TMJ is a very common problem. Anybody that has migraines, headaches, soreness in the neck, back, dizziness, vertigo, anything like that can commonly be traced back to the jaw joint, which is known as the TMJ. A lot of times, it's associated with grinding and clenching or an imbalanced bite, or even restorations that are in the wrong place. What we can do in our office is re-balance the bite, or oral appliance therapy, or orthodontics to move the bite so that it's back in the normal place, and we even have a laser therapy that goes in kind of a deep-tissue massage, so that anybody that has this debilitating condition – just come on in and see us and we can take care of you.
No More Jaw Pains
Your lower jaw is controlled by two joints on either side of your head. These are technically called your temporomandibular joints, but most people use the abbreviation TMJ instead. Whenever you open or close your mouth to drink, eat, talk, or even just to yawn, you’re using your TMJ. If you ever go to the gym, you know what it’s like to overwork a muscle — it’s sore, and it can hurt just to use it. The same can happen with the muscles in your TMJ. This medical condition of a sore, dysfunctional TMJ is called temporomandibular disorder, or TMD.
Treating Your TMJ Issues
Because TMD is a disorder of the jaw joints, the most common sign of TMD is jaw pain or discomfort. People with TMD tend to have popping and clicking noises when using the jaw, such as when eating or talking. The TMJ muscles can also feel sore and tired. Because your muscles are all interconnected, TMJ muscle pain can radiate into your neck, back, shoulders, or ears. In bad cases, you could have serious trouble opening or closing your jaw.
TMD has also been linked to bruxism. This is when you grind your teeth unconsciously, especially at night. This pressure not only hurts your TMJ; it also wears down your teeth. Other factors contributing to TMD include orthodontic problems as well as ill-fitting restorations (e.g., crowns that are too high). Both can strain the TMJ as it constantly attempts to adjust to the misaligned bite.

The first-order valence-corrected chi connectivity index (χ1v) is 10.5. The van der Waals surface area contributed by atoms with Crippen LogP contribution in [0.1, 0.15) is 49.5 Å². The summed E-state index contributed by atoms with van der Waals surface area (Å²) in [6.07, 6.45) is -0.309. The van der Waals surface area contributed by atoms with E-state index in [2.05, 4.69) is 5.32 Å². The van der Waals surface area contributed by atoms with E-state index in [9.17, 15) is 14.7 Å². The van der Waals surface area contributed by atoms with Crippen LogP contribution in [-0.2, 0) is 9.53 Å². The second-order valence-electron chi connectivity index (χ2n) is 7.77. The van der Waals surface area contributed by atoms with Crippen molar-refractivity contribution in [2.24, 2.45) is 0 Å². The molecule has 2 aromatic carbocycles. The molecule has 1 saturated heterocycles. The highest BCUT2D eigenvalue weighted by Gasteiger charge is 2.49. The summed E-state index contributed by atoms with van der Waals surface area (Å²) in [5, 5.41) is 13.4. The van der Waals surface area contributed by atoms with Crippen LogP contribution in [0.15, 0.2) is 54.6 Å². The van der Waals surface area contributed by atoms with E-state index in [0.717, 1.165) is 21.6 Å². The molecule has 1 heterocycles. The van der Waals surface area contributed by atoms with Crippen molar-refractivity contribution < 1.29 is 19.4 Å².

Link Between TMD and Migraines
Two other common symptoms of TMD are headaches and migraines. Migraines are severe, chronic headaches that can be literally disabling. There are many causes of migraines and headaches, but TMD is definitely one of them. When your jaw joints are sore and stressed, pain and tension can spread throughout the area. That’s why people with TMD tend to have sore necks, ear pain, and more. This tension can trigger head pain and even migraines.
A Splint Can Bring Relief
There are a few ways you can get TMJ treatments at our Phoenix, AZ dental office. An occlusal splint can be made specifically for you. This is a small device you wear on your teeth while you sleep. It’s custom-made, so it will feel comfortable. It shifts your jaw just enough so it can rest and heal. It also helps stop bruxism (teeth grinding) to protect both your teeth and jaw.
There are some medications that serves as TMJ treatments as well. Since the muscles in your TMJ are stressed, a muscle relaxant can help in some cases. And because this is a medical issue as well as a dental one, we might be able to bill your medical insurance.
Manage TMJ Pain With Dental Laser
Modern technology has done many incredible things over the years. Now, we can use a laser as TMJ treatments. In laser dentistry treatment, Dr. Cavendish uses a special laser on the muscles surrounding the TMJ. This energy decreases the inflammation in those muscles, giving rapid relief of pain and discomfort. The laser also stimulates healing in those muscle tissues.